NEC, Sony, and Fujitsu are all putting AMD's just-released Mobile Athlon 4 and Mobile Duron processors into notebook computers.

The three manufacturers last year shared more than half the Japanese PC market. Notebooks using the newest versions of the mobile chip will initially be sold in Japan, according to an AMD spokesperson.

Things are generally looking up for AMD. At the beginning of March NEC said it would ship business machines with AMD chips. And last week Compaq announced plans to offer a notebook with the Mobile Athlon 4 chip, which will challenge Intel's Pentium III mobile chip.

"This is good for [AMD] because they needed to re-establish themselves with these vendors," says Keven Krewell, senior analyst with research firm MicroDesign Resources.

Krewell says the Mobile Athlon 4 fills a gap in the AMD chip line and will compare well with Intel's Mobile PIII processor and its Tualatin chip line. It also accelerates the mobile speed wars between the two leading chip makers. Intel and AMD are both getting a nudge from Transmeta's low-power Crusoe chip.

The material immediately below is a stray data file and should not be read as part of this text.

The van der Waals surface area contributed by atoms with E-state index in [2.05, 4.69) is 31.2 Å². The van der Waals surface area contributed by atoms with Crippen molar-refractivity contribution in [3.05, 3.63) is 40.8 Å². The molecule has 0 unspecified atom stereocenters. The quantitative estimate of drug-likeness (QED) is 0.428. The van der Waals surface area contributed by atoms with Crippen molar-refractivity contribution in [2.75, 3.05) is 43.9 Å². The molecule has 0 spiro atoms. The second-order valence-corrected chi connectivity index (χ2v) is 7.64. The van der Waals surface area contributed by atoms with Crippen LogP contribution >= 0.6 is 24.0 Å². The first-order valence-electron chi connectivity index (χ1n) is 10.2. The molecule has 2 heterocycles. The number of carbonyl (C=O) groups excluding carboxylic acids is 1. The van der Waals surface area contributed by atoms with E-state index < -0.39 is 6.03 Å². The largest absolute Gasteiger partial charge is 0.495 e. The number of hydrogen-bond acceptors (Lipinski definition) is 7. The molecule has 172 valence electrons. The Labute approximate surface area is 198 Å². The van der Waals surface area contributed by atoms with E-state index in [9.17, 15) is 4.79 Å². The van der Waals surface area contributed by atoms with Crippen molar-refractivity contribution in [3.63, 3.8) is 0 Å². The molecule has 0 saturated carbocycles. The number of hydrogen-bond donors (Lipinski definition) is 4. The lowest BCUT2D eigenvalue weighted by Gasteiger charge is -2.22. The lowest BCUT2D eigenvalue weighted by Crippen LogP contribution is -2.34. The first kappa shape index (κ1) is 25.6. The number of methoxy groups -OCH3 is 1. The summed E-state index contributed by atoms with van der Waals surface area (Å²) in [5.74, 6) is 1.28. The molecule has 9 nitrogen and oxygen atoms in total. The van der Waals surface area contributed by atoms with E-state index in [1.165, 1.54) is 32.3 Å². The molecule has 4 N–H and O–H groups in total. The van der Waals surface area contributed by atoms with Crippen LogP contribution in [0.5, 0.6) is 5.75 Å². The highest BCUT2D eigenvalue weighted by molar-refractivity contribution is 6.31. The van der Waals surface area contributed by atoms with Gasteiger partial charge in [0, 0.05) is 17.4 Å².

These moves should mean more firms releasing non Intel-based machines in Europe, increasing competition and, in theory, forcing prices down.

NEC plans to use the 1GHz Mobile Athlon 4 processor in its LaVie G notebook and an 800MHz Mobile Duron processor in the LaVie G and L series.

Sony is working on a Vaio notebook for the Japanese consumer market that features a 700MHz Mobile Duron processor that it expects to ship imminently.

Sony already offers US consumers a Vaio FX210 notebook with the mobile Duron processor. Fujitsu plans to debut in Japan an FMV-Biblio series notebook PC using an 800MHz mobile Duron processor.